The expanding arsenal of targeted and immuno-oncology drugs has unalterably changed the landscape of systemic cancer treatment, but chemotherapy will remain critical for years if not decades to come.
Does the rapid integration of both targeted and immuno-oncology drugs into treatment guidelines across solid tumors and hematologic malignancies herald the beginning of the end of chemotherapy as a foundational element in systemic cancer treatment? We respond to similar assertions posited after the 2018 American Society of Clinical Oncology Annual Meeting with an analysis of past, current, and future treatment of breast cancer—a tumor central to the evolution of modern cancer treatment principles. Our conclusions assert that reports of the demise of chemotherapy are greatly exaggerated and, as chemotherapy is likely to remain foundational for years to come, research is warranted to improve its patient-centricity.
Am J Manag Care. 2019;25(6):270-272Takeaway Points
The listserv headlines accompanying the opening of the 2018 American Society of Clinical Oncology Annual Meeting were intended to be provocative. Medscape ran the headline “ ‘End of an Era’ for Chemo in Non-Small Cell Lung Cancer” on June 3, 2018.1 The reality was more nuanced, as the research suggested that those patients with advanced non—small cell lung cancer (aNSCLC) whose tumors expressed progressive death ligand-1 might avoid having chemotherapy as a first-line treatment.2 But the point wasn’t to be nuanced; rather, it was intentional—a shot across the bow to herald the beginning of a new era in cancer medicine, one in which chemotherapy was no longer the backbone of systemic treatment. An expanding arsenal of targeted and immunologic therapies was not only resulting in chemotherapy-free treatment guidelines for rarer cancers like renal cell carcinoma and melanoma but was also transforming the treatment of the most common and lethal of cancers. The declaration was met with giddy optimism, teasing the reader with the notion that chemotherapy may soon become a footnote in cancer treatment history alongside Coley’s toxin and cobalt. What did the emergence of targeted therapies, checkpoint inhibitors, chimeric antigen receptor T-cell therapy, vaccines, and novel gene therapies mean for systemic cytotoxic drugs as the backbone of solid tumor, lymphoma, and much of leukemia management? A review of the past, current, and near future of the systemic treatment of breast cancer (BC)—the archetype of cytotoxic therapy development—might shed light on the continued role of chemotherapy in the management of advanced cancer in both the near and long term.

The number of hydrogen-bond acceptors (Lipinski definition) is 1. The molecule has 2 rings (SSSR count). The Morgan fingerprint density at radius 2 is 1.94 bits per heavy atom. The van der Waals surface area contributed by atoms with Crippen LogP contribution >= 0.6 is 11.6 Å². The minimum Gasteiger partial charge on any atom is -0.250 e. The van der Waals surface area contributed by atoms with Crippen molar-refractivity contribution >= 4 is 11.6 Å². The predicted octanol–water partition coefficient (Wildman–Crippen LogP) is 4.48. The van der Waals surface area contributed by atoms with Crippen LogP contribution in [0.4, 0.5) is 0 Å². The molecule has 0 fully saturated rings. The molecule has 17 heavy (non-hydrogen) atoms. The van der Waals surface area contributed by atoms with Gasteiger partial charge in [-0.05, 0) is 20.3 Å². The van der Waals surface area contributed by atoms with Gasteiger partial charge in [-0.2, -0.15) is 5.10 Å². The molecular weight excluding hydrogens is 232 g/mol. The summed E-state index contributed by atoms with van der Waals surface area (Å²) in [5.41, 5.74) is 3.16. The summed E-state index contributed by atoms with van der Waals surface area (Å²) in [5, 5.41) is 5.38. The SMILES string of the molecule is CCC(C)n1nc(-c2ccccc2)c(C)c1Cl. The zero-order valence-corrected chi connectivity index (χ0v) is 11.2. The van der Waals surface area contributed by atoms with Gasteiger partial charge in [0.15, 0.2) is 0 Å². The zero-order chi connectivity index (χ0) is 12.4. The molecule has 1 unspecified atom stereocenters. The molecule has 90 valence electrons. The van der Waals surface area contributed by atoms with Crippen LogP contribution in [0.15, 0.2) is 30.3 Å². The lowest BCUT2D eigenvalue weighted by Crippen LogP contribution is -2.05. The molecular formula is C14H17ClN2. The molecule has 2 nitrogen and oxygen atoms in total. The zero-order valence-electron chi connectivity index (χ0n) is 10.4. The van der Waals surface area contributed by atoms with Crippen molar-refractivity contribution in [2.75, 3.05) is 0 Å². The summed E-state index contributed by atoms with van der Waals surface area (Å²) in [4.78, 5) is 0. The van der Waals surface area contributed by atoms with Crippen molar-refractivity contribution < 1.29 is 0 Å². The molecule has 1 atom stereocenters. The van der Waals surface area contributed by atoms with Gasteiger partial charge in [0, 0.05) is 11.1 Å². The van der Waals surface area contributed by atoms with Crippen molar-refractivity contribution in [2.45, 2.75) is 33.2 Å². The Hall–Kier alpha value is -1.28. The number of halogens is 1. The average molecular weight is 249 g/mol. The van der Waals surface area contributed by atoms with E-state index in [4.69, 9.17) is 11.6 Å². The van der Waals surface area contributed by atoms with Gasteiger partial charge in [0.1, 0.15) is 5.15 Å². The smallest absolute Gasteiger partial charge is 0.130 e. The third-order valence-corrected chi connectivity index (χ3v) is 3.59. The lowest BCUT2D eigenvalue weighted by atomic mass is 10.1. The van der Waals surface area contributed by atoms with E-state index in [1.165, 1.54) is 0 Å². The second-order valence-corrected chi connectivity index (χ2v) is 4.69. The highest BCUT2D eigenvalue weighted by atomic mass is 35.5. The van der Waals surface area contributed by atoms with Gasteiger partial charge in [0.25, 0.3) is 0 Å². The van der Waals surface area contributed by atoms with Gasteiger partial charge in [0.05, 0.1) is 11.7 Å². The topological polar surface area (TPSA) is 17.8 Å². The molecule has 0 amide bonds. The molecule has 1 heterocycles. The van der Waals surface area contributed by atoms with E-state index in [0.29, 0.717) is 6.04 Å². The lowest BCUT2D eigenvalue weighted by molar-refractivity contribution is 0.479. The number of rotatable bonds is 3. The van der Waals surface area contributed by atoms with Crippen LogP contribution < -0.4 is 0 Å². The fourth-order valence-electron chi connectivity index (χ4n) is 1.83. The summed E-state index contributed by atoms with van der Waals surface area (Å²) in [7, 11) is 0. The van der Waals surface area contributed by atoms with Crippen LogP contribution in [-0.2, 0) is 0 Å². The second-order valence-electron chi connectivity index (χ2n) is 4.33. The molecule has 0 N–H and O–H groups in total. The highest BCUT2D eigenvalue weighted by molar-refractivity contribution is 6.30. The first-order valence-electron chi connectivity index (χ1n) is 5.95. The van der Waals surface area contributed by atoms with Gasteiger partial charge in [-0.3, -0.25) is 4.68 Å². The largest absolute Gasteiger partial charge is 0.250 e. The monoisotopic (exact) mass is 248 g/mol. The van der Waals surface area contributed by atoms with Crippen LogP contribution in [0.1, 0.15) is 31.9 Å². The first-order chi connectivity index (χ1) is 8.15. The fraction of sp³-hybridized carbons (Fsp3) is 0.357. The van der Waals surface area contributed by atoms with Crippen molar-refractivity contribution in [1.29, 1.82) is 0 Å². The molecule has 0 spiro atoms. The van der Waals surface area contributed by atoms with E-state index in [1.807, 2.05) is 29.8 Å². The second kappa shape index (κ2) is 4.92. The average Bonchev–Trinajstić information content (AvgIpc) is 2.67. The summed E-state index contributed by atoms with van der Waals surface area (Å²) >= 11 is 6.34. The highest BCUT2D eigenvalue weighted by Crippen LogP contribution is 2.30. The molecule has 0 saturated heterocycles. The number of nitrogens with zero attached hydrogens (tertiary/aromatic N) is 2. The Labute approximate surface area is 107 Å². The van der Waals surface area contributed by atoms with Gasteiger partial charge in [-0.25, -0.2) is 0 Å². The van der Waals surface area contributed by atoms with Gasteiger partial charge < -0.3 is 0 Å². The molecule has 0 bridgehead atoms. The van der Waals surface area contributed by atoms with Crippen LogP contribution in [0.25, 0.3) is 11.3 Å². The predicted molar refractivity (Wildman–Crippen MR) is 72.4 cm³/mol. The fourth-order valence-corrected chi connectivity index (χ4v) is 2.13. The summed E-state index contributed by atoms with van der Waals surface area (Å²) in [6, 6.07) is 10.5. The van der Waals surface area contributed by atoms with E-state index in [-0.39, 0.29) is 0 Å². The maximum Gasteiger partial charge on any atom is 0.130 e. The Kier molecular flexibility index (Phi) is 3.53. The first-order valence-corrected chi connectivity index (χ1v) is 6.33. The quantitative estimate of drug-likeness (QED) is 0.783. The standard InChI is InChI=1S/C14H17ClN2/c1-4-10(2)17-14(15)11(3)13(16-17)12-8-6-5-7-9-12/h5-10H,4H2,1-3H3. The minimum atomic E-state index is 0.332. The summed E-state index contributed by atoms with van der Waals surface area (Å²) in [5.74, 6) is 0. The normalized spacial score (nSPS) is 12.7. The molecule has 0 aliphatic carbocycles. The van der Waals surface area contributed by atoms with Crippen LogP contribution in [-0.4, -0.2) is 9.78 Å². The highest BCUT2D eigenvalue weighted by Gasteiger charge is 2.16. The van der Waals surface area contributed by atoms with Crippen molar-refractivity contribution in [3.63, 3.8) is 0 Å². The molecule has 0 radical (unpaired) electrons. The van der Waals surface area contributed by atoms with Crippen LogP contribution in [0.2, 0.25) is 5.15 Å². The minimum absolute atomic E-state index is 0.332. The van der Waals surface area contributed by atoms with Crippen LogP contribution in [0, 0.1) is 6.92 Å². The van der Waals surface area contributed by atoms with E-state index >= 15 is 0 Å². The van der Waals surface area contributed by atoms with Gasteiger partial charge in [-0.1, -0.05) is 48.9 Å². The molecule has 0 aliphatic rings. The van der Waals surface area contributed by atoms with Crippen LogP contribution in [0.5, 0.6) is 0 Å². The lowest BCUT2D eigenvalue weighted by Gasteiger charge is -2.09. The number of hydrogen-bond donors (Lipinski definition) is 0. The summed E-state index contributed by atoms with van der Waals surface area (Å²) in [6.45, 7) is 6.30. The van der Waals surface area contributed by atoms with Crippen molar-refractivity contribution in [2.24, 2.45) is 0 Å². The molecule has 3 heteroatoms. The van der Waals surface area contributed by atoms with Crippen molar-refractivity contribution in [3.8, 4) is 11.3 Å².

The Origins of Systemic Chemotherapy Treatment of BC
The innovation of targeted and immunologic therapies and the resulting rapidly evolving treatment paradigms we witness today very much mirror the sequential advancement of chemotherapy 60 years ago. Following the introduction of 5-fluorouracil (5-FU) in the late 1950s, considerable advances in the understanding of cancer carcinogenesis, cell cycle kinetics, and mutational targets led to numerous paradigm shifts in the systemic treatment of advanced malignancies.3 After an initial surge of drug approvals with differing mechanisms of action, research shifted to combination chemotherapy in the hopes of increased efficacy with less dose-limiting toxicity.3-5 At the forefront of this research was investigation into BC treatments, beginning with the combination of cyclophosphamide, methotrexate, and 5-FU in the 1970s, followed by anthracycline-based regimens in the 1980s and taxane-based combinations in the 1990s.3,6 This golden age of chemotherapy discovery appeared to sunset as explorations of dose density and dose intensification, supported by bone marrow (stem cell) transplant, ended the decade with one of the darker chapters in BC research.